--- In qalam@yahoogroups.com, "Peter T. Daniels" <grammatim@...>
> I wonder how much of your work is the work that turns out to be the
> subject of intense complaint and criticism from those who try to
>use it.

I want to clear the air and say that *my* intense complaint about
Tamil had to do only with several associated factors in the transition
from former encodings to Unicode. I would welcome any additional
comments from the list.

First, Tamil had its own encodings, many, as did other Indic fonts.
When Tamil was incorportated into Unicode the India Standard encoding
for Tamil was used. This was not necessarily how some Tamil might have
wanted it; but there was not, and is not yet, a consensus on any other
style of encoding. This was not a Unicode decision.

Second, there has been a transition time in which software and
keyboards had to be developed. These are now available and Tamil can
be keyed in phonetic or visual order or from transliteration.
Transliteration is very popular. Richard W's syllabic editor has
proved that it can also be input by syllable, or glyph, as I would
call it.

Yes, I was upset last year when someone recommended the India Standard
keyboard as the 'ordinary Tamil keyboard'. It wasn't a great
recommendation but that is history.

Tamil is very popular on the web in blogs and webpages so I would say
that software and input problems have been resolved. I see Tamil as a
definite success on the internet.

However, there is still a small group of Tamil who would like to see
Tamil encoded as an alphabet, with no characters which represent
syllables. That is, they would like to see the consonant plus puLLi
encoded as a pure consonant, and then the short a vowel would be keyed
in following the consonant and effectively remove the puLLI. They
insist that Tamil is an alphasyllabary, not an abugida.

There is another group, which I haven't seen to be as active, which
would have liked all the syllables encoded. Sone possibly want both
letters and syllables like Korean. However, I fully understand that
there is no actual plan to reencode Tamil. (There do seem to be many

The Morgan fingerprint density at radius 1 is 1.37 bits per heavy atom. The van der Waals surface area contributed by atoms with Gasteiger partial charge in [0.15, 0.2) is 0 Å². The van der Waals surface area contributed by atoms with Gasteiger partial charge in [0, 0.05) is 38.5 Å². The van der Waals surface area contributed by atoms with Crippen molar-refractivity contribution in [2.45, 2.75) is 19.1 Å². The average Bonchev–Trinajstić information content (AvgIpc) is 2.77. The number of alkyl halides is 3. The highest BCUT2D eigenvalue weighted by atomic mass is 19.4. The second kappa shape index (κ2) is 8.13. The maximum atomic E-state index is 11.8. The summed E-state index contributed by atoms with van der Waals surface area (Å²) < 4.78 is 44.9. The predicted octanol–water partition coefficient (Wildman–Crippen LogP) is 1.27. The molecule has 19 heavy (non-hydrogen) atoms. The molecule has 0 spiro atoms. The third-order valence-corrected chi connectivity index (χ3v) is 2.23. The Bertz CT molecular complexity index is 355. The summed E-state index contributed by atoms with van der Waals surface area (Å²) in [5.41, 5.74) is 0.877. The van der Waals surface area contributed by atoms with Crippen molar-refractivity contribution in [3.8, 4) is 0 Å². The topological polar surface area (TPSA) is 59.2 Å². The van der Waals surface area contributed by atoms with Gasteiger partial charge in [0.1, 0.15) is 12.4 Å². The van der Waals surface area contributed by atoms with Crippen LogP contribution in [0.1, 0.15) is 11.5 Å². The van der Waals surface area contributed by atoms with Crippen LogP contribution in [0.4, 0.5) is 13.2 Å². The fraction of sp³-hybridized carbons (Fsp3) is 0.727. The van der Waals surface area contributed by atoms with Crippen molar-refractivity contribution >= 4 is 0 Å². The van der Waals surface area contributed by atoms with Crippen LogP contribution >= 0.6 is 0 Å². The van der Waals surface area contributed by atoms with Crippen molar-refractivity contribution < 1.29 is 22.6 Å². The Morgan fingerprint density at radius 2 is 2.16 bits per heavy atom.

further details to work out aside from this.)

As far as I can see the disagreement about whether Tamil is an
alphasyllabary or an abugida has not been resolved. However, I am not
aware of how this affects the implementation of Tamil, if at all.

The Tamil come out strongly for the term alphasyllabary, (I have
received personal email from some developers which confirms this).
Steever's article in WWS also calls Tamil an alphasyllabary so I do
not see any disagreement there.

One note of interest is that I did check Steever's earlier published
articles, (see George Campbell, Handbook of Scripts and Alphabets) on
Tamil and found that he represented the Tamil writing system with a
syllabary chart with the consonant plus puLLi down the left hand side
as the basic consonant character. However, in WWS he provides a
completely different organization of the Tamil writing system, more
like other Indic scripts, with the consonant plus inherent a as the
basic character.

The Tamil themselves argue that from the time of the Tolkapiyyam, 2000
years (?) ago, the consonant plus puLLI has been considered the 'pure
consonant' and the base form of the consonant.

All this seems like an argument over labels, but I support the Tamil
being able to chose what their system is called and wish to respect
their designation of their own system.

However, I don't want to reopen the argument and can only say that to
me, there is more than one way of looking at a writing system, more
than one perspective.

I apologize if I have in the past criticized anyone in the list for
any of this. It seems like an issue of historic interest now and not
important, except that various points of view be respected.